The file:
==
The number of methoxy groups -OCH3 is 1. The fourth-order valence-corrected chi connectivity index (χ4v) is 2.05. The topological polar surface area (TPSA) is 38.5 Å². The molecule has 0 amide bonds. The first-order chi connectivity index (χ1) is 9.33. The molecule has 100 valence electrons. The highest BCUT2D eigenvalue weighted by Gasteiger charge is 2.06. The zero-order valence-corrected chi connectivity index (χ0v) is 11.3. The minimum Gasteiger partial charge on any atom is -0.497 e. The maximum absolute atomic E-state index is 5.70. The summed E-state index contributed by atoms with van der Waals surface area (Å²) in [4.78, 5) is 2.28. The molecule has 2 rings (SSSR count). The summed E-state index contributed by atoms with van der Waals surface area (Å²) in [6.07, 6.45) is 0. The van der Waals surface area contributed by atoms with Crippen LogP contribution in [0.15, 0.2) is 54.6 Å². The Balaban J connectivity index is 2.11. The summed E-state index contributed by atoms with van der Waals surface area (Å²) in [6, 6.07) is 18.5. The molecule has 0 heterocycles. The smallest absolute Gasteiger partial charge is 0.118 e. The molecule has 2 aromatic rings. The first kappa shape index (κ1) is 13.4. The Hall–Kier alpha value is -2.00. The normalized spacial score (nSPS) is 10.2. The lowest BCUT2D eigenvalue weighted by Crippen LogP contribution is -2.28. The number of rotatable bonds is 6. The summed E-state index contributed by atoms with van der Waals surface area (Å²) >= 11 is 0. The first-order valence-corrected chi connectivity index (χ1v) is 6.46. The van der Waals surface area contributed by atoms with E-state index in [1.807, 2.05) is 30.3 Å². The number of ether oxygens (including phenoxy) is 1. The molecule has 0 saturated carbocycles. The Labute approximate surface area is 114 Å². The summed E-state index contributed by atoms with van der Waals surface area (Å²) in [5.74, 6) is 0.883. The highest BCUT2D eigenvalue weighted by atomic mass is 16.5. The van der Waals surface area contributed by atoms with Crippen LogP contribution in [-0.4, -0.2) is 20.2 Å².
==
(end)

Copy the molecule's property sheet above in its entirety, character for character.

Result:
The number of methoxy groups -OCH3 is 1. The fourth-order valence-corrected chi connectivity index (χ4v) is 2.05. The topological polar surface area (TPSA) is 38.5 Å². The molecule has 0 amide bonds. The first-order chi connectivity index (χ1) is 9.33. The molecule has 100 valence electrons. The highest BCUT2D eigenvalue weighted by Gasteiger charge is 2.06. The zero-order valence-corrected chi connectivity index (χ0v) is 11.3. The minimum Gasteiger partial charge on any atom is -0.497 e. The maximum absolute atomic E-state index is 5.70. The summed E-state index contributed by atoms with van der Waals surface area (Å²) in [4.78, 5) is 2.28. The molecule has 2 rings (SSSR count). The summed E-state index contributed by atoms with van der Waals surface area (Å²) in [6.07, 6.45) is 0. The van der Waals surface area contributed by atoms with Crippen LogP contribution in [0.15, 0.2) is 54.6 Å². The Balaban J connectivity index is 2.11. The summed E-state index contributed by atoms with van der Waals surface area (Å²) in [6, 6.07) is 18.5. The molecule has 0 heterocycles. The smallest absolute Gasteiger partial charge is 0.118 e. The molecule has 2 aromatic rings. The first kappa shape index (κ1) is 13.4. The Hall–Kier alpha value is -2.00. The normalized spacial score (nSPS) is 10.2. The lowest BCUT2D eigenvalue weighted by Crippen LogP contribution is -2.28. The number of rotatable bonds is 6. The summed E-state index contributed by atoms with van der Waals surface area (Å²) >= 11 is 0. The first-order valence-corrected chi connectivity index (χ1v) is 6.46. The van der Waals surface area contributed by atoms with E-state index in [1.807, 2.05) is 30.3 Å². The number of ether oxygens (including phenoxy) is 1. The molecule has 0 saturated carbocycles. The Labute approximate surface area is 114 Å². The summed E-state index contributed by atoms with van der Waals surface area (Å²) in [5.74, 6) is 0.883. The highest BCUT2D eigenvalue weighted by atomic mass is 16.5. The van der Waals surface area contributed by atoms with Crippen LogP contribution in [-0.4, -0.2) is 20.2 Å².